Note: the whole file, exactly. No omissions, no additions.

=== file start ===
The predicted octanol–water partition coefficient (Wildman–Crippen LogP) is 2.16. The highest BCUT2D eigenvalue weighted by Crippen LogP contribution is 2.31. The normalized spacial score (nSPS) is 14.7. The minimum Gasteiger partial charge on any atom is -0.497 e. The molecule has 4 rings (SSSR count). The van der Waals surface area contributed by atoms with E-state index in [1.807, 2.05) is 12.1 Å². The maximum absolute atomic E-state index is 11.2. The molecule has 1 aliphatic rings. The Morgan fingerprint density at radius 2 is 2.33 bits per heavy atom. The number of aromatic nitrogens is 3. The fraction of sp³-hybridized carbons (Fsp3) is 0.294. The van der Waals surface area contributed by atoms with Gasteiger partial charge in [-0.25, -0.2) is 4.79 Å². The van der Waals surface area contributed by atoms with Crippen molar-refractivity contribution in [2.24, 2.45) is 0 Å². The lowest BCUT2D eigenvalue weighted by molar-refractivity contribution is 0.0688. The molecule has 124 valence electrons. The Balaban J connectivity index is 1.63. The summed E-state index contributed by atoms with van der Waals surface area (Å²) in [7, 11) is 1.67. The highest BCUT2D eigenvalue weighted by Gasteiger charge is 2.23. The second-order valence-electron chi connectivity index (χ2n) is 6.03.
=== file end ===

The predicted octanol–water partition coefficient (Wildman–Crippen LogP) is 2.16. The highest BCUT2D eigenvalue weighted by Crippen LogP contribution is 2.31. The normalized spacial score (nSPS) is 14.7. The minimum Gasteiger partial charge on any atom is -0.497 e. The molecule has 4 rings (SSSR count). The van der Waals surface area contributed by atoms with E-state index in [1.807, 2.05) is 12.1 Å². The maximum absolute atomic E-state index is 11.2. The molecule has 1 aliphatic rings. The Morgan fingerprint density at radius 2 is 2.33 bits per heavy atom. The number of aromatic nitrogens is 3. The fraction of sp³-hybridized carbons (Fsp3) is 0.294. The van der Waals surface area contributed by atoms with Gasteiger partial charge in [-0.25, -0.2) is 4.79 Å². The van der Waals surface area contributed by atoms with Crippen molar-refractivity contribution in [2.24, 2.45) is 0 Å². The lowest BCUT2D eigenvalue weighted by molar-refractivity contribution is 0.0688. The molecule has 124 valence electrons. The Balaban J connectivity index is 1.63. The summed E-state index contributed by atoms with van der Waals surface area (Å²) in [7, 11) is 1.67. The highest BCUT2D eigenvalue weighted by Gasteiger charge is 2.23. The second-order valence-electron chi connectivity index (χ2n) is 6.03.